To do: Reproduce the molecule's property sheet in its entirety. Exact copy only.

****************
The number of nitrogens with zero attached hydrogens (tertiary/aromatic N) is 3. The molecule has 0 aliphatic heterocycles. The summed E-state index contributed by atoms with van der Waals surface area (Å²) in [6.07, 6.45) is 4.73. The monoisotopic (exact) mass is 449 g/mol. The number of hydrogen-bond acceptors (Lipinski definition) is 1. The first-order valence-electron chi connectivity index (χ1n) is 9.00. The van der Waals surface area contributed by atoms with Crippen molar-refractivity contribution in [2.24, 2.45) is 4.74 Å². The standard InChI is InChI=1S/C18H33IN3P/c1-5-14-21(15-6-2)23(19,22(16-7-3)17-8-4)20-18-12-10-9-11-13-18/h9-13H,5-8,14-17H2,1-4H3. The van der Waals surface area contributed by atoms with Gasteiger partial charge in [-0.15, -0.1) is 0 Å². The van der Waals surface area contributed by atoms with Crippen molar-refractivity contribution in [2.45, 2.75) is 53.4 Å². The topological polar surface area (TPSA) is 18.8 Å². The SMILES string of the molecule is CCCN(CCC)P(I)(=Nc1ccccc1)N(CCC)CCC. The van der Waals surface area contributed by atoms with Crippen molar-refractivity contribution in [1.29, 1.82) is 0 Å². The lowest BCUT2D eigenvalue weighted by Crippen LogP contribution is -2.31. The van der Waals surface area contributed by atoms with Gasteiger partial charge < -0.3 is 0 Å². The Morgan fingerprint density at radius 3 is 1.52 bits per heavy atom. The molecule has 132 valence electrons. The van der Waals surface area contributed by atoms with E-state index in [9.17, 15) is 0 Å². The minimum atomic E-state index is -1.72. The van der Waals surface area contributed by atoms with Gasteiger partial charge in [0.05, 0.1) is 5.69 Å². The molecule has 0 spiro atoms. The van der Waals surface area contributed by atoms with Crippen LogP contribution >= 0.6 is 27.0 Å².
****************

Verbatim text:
The number of nitrogens with zero attached hydrogens (tertiary/aromatic N) is 3. The molecule has 0 aliphatic heterocycles. The summed E-state index contributed by atoms with van der Waals surface area (Å²) in [6.07, 6.45) is 4.73. The monoisotopic (exact) mass is 449 g/mol. The number of hydrogen-bond acceptors (Lipinski definition) is 1. The first-order valence-electron chi connectivity index (χ1n) is 9.00. The van der Waals surface area contributed by atoms with Crippen molar-refractivity contribution in [2.24, 2.45) is 4.74 Å². The standard InChI is InChI=1S/C18H33IN3P/c1-5-14-21(15-6-2)23(19,22(16-7-3)17-8-4)20-18-12-10-9-11-13-18/h9-13H,5-8,14-17H2,1-4H3. The van der Waals surface area contributed by atoms with Gasteiger partial charge in [-0.15, -0.1) is 0 Å². The van der Waals surface area contributed by atoms with Crippen molar-refractivity contribution in [2.45, 2.75) is 53.4 Å². The topological polar surface area (TPSA) is 18.8 Å². The SMILES string of the molecule is CCCN(CCC)P(I)(=Nc1ccccc1)N(CCC)CCC. The van der Waals surface area contributed by atoms with Crippen molar-refractivity contribution in [1.29, 1.82) is 0 Å². The lowest BCUT2D eigenvalue weighted by Crippen LogP contribution is -2.31. The van der Waals surface area contributed by atoms with Gasteiger partial charge < -0.3 is 0 Å². The Morgan fingerprint density at radius 3 is 1.52 bits per heavy atom. The molecule has 132 valence electrons. The van der Waals surface area contributed by atoms with E-state index in [9.17, 15) is 0 Å². The minimum atomic E-state index is -1.72. The van der Waals surface area contributed by atoms with Gasteiger partial charge in [0.05, 0.1) is 5.69 Å². The molecule has 0 spiro atoms. The van der Waals surface area contributed by atoms with Crippen LogP contribution >= 0.6 is 27.0 Å².